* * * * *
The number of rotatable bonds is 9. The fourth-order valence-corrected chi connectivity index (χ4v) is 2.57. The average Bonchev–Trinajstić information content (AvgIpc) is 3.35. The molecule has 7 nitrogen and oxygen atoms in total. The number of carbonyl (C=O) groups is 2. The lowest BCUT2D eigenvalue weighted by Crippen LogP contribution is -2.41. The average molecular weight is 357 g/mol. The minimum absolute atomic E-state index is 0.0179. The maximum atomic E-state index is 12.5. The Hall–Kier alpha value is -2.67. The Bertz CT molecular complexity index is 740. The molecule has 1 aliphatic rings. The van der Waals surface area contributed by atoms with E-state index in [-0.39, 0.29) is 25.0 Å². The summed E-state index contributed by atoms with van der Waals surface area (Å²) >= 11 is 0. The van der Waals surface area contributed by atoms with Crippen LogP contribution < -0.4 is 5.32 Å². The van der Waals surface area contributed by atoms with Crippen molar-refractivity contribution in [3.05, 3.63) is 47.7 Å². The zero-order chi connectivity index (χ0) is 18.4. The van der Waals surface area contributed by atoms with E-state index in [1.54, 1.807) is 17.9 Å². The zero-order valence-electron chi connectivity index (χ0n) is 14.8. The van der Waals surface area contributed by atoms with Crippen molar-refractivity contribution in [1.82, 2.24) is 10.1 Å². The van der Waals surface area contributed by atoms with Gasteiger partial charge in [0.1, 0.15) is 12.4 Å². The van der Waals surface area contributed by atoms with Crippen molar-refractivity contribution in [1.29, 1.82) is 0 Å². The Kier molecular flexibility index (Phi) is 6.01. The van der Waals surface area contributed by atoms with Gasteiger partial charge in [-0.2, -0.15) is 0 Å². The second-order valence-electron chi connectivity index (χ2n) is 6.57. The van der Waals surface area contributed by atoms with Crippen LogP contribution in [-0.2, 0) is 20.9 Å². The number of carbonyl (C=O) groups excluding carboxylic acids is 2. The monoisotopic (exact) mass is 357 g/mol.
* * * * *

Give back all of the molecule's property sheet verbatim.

The number of rotatable bonds is 9. The fourth-order valence-corrected chi connectivity index (χ4v) is 2.57. The average Bonchev–Trinajstić information content (AvgIpc) is 3.35. The molecule has 7 nitrogen and oxygen atoms in total. The number of carbonyl (C=O) groups is 2. The lowest BCUT2D eigenvalue weighted by Crippen LogP contribution is -2.41. The average molecular weight is 357 g/mol. The minimum absolute atomic E-state index is 0.0179. The maximum atomic E-state index is 12.5. The Hall–Kier alpha value is -2.67. The Bertz CT molecular complexity index is 740. The molecule has 1 aliphatic rings. The van der Waals surface area contributed by atoms with E-state index in [-0.39, 0.29) is 25.0 Å². The summed E-state index contributed by atoms with van der Waals surface area (Å²) >= 11 is 0. The van der Waals surface area contributed by atoms with Crippen LogP contribution < -0.4 is 5.32 Å². The van der Waals surface area contributed by atoms with Crippen molar-refractivity contribution in [3.05, 3.63) is 47.7 Å². The zero-order chi connectivity index (χ0) is 18.4. The van der Waals surface area contributed by atoms with E-state index in [1.54, 1.807) is 17.9 Å². The zero-order valence-electron chi connectivity index (χ0n) is 14.8. The van der Waals surface area contributed by atoms with Crippen molar-refractivity contribution in [1.82, 2.24) is 10.1 Å². The van der Waals surface area contributed by atoms with Gasteiger partial charge in [0.1, 0.15) is 12.4 Å². The van der Waals surface area contributed by atoms with Crippen molar-refractivity contribution in [1.29, 1.82) is 0 Å². The Kier molecular flexibility index (Phi) is 6.01. The van der Waals surface area contributed by atoms with Gasteiger partial charge in [-0.2, -0.15) is 0 Å². The second-order valence-electron chi connectivity index (χ2n) is 6.57. The van der Waals surface area contributed by atoms with Crippen LogP contribution in [-0.2, 0) is 20.9 Å². The number of carbonyl (C=O) groups excluding carboxylic acids is 2. The monoisotopic (exact) mass is 357 g/mol.